There is absolutely no correlation at any point between my memory of what is a derivative of e^x and e^x. "Never before this" was when that was brought up in any explanation of e I've gotten.
OK, the term NLogN may be improper big O terminology. I have NEVER had formal training in big O notation. What is the notation to use when the behavior I described as NLogN occurs?






Thanks, forgot the derivative was the tangent of the curve at the point of calculation.
Note that "More generally, a similar computation shows that the derivative of the squaring function at x = a is f′(a) = 2a." Which exactly matches the formula I came up with for the generalized derivative of the square. The ONLY value where the square of x equals 2x is when x == 2.
Proving my point that YvesDaoust is INcorrect, 2.7 times 2.7 does NOT equal 2 times 2.7. That isn't going to get closer to being true by extending out the numbers from 2.7 to as closely match e as you can. The only number that matches the squaring function's derivative is 2. If memory serves (it served exactly for the squaring function's derivative,) the only number that matches the cubing function's derivative is 1.5.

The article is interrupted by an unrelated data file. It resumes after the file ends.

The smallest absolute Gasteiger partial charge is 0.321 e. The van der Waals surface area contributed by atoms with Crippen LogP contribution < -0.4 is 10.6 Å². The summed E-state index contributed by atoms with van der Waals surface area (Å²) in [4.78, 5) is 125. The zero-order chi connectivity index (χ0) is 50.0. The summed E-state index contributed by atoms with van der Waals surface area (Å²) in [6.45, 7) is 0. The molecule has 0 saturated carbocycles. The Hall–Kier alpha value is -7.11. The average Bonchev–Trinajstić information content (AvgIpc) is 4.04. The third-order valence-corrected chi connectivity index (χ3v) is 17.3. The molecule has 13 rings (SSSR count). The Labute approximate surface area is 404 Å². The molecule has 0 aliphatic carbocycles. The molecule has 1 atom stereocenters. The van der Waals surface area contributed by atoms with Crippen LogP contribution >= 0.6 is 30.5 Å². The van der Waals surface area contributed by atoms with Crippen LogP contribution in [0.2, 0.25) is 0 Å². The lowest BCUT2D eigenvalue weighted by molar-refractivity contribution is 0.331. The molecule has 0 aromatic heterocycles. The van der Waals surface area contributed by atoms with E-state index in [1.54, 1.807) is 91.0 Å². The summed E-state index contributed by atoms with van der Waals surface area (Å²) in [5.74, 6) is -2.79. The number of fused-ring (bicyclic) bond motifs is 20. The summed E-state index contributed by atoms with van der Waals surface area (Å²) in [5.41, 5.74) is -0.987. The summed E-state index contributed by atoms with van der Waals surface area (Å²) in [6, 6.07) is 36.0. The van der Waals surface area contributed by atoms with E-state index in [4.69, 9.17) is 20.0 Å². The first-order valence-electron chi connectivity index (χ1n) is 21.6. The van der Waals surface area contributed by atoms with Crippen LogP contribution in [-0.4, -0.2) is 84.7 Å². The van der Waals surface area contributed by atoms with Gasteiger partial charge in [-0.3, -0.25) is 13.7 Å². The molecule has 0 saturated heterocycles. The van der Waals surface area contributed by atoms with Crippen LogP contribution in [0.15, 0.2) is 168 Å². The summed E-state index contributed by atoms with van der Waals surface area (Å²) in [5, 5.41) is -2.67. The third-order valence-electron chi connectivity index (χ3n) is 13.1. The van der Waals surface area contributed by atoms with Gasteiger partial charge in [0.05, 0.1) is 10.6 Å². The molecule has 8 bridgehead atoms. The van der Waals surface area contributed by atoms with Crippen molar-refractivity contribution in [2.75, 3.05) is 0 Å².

It's late (or depending on point of view early,) I fell asleep on the couch, now I'm going to bed to catch some more Z's. I'll go back to the article when I'm more awake.





Yves is correct. You really need to understand what a derivative means and how it is calculated which you plainly do not. The 'formula' you use is only correct in specific forms of equation; it does not apply when x is used as a power, for example.
Sorry about that!





I read that after taking a nap when I should have been sleeping. After waking up from my real sleep I realized that I'd been saying all along that no matter what log you used, the ratio of the log values for any log base numbers would be the same. Then it hit me, when talking about ratios, if you are graphing it, the ratios are the slopes of the graph at that point and the slope of an exponential curve will always be e^x.





You clearly don't understand. Maybe someone will take the time to explain it to you, but it's not going to be me, because it's not my job to educate you. You need to stop saying things like "If memory serves", and instead start doing some actual research. Your only source seems to be this other article on CodeProject.





Thanks for the link. I was reading this while half asleep and it used the basic quadratic equation as an example which fit exactly with my memory of a constant power derivative. It took me falling asleep to think about graphing a variable power of a constant value.





Wow KP, as far as I can understand, you are rejecting all these explanations because you "don't remember", or "have NEVER had formal training" or "no correlation at any point between my memory", and you want someone to "explain it to you".